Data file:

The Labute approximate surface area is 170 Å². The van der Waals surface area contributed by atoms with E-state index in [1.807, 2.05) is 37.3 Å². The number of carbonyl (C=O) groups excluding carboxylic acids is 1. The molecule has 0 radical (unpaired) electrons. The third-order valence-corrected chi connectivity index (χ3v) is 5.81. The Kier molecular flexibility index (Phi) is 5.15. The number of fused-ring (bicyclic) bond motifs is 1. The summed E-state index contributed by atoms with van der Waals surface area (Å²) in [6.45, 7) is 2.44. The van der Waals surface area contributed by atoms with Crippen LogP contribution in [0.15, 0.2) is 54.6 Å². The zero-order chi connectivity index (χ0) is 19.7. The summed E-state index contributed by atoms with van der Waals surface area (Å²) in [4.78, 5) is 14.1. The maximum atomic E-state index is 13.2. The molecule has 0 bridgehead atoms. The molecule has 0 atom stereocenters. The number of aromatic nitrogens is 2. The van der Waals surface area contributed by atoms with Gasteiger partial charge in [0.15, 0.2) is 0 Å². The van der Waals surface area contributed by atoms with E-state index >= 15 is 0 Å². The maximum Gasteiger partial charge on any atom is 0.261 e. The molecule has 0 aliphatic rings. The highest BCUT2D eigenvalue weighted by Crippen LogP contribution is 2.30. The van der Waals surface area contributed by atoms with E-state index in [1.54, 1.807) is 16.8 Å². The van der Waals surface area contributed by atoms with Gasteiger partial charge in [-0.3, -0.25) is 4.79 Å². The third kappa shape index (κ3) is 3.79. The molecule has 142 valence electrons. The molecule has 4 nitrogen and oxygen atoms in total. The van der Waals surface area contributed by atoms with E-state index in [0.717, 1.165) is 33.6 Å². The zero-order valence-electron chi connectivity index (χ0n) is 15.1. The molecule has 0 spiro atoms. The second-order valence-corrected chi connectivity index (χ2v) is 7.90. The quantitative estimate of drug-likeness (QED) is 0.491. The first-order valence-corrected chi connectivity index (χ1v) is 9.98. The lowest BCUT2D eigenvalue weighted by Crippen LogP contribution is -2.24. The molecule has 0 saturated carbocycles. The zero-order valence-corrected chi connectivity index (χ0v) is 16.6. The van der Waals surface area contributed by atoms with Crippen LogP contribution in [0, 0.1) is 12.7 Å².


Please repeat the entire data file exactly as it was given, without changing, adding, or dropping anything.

The Labute approximate surface area is 170 Å². The van der Waals surface area contributed by atoms with E-state index in [1.807, 2.05) is 37.3 Å². The number of carbonyl (C=O) groups excluding carboxylic acids is 1. The molecule has 0 radical (unpaired) electrons. The third-order valence-corrected chi connectivity index (χ3v) is 5.81. The Kier molecular flexibility index (Phi) is 5.15. The number of fused-ring (bicyclic) bond motifs is 1. The summed E-state index contributed by atoms with van der Waals surface area (Å²) in [6.45, 7) is 2.44. The van der Waals surface area contributed by atoms with Crippen LogP contribution in [0.15, 0.2) is 54.6 Å². The zero-order chi connectivity index (χ0) is 19.7. The summed E-state index contributed by atoms with van der Waals surface area (Å²) in [4.78, 5) is 14.1. The maximum atomic E-state index is 13.2. The molecule has 0 bridgehead atoms. The molecule has 0 atom stereocenters. The number of aromatic nitrogens is 2. The van der Waals surface area contributed by atoms with Gasteiger partial charge in [0.15, 0.2) is 0 Å². The van der Waals surface area contributed by atoms with E-state index >= 15 is 0 Å². The maximum Gasteiger partial charge on any atom is 0.261 e. The molecule has 0 aliphatic rings. The highest BCUT2D eigenvalue weighted by Crippen LogP contribution is 2.30. The van der Waals surface area contributed by atoms with E-state index in [1.54, 1.807) is 16.8 Å². The van der Waals surface area contributed by atoms with Gasteiger partial charge in [-0.3, -0.25) is 4.79 Å². The third kappa shape index (κ3) is 3.79. The molecule has 142 valence electrons. The molecule has 4 nitrogen and oxygen atoms in total. The van der Waals surface area contributed by atoms with E-state index in [0.717, 1.165) is 33.6 Å². The zero-order valence-electron chi connectivity index (χ0n) is 15.1. The molecule has 0 spiro atoms. The second-order valence-corrected chi connectivity index (χ2v) is 7.90. The quantitative estimate of drug-likeness (QED) is 0.491. The first-order valence-corrected chi connectivity index (χ1v) is 9.98. The lowest BCUT2D eigenvalue weighted by Crippen LogP contribution is -2.24. The molecule has 0 saturated carbocycles. The zero-order valence-corrected chi connectivity index (χ0v) is 16.6. The van der Waals surface area contributed by atoms with Crippen LogP contribution in [0, 0.1) is 12.7 Å².